We've been having problems with greenscreening. We thought we had a good result, but we really didn't look close enough. We're using an AE plugin; Keylight 1.2. Which is a great pice of software, that's been used for a zillion Hollywood films. Point being, it works just fine.
The main problem is always the same; we key out our green, but it also removes some pixels from our puppet, resulting in a hideous dancing grain. It's been frustrating, because it feels like we're doing everything right. We've been reading the instructions. And Dave has the photographer training. Switching the Keylight view to 'screen matte' shows us that we've got a clean result. Likwise with 'status view'. The only thing that killed the grain was switching to 'Intermediate view', which disables the spill suppression. So our problem is spill. But we put the puppet on a black base (instead of a green one); same result. The tiniest bit of reflection from the not-quite-matte black was giving us a teeny bit of spill, which meant grain. We figure we can disable the spill suppressor - doing so results in a bit of a green halo around the subject - and then clean up the rest with different keying tooks, choker mattes, etc. But we don't want to do it that way. The most recent shot took 20 minutes to animate. If it takes 45 minutes to key, that's an obvious problem. What we want is to pick our matte colour, and poof, have a passable result right away without touching a setting.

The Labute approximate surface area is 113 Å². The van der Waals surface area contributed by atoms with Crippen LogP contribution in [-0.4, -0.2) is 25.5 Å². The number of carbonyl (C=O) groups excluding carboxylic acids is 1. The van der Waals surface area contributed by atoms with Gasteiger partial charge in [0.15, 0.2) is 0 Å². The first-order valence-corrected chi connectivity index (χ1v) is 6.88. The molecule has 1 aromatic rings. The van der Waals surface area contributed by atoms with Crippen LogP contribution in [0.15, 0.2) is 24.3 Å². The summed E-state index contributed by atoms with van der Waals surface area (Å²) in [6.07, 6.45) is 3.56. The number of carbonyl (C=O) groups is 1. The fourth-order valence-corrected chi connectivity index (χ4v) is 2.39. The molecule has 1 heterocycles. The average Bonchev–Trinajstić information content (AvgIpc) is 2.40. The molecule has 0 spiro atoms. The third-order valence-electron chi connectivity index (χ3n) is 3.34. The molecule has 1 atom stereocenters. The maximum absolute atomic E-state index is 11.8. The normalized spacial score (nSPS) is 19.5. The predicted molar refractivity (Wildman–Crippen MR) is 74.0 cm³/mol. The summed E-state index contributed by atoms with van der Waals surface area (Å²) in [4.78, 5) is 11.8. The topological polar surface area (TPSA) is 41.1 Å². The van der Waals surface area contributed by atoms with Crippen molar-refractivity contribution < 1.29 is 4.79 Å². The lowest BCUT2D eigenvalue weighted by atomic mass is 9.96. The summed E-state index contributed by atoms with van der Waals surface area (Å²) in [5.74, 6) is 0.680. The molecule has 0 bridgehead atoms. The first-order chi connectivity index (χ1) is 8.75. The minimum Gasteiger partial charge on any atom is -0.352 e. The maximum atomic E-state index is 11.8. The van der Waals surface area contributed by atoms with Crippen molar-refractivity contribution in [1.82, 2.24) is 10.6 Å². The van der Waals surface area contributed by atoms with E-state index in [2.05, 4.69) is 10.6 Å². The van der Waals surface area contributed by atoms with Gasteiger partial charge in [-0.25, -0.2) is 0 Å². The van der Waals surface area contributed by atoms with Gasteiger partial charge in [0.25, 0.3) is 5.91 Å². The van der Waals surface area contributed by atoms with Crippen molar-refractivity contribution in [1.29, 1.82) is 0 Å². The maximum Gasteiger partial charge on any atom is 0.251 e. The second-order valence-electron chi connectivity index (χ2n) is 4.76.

We tried using blue instead. It totally solved the problem. There was a teensy bit of grain in a test case wherein our foreground blue was very different from our background blue, and the foreground blue area was larger than it needed to be - we could have blocked it off to get a minimum of spill. But a proper test was totally fine. We like to do a few tests, to see where the threshold is for suckage. We're not toally sure why blue works so much better, but it does.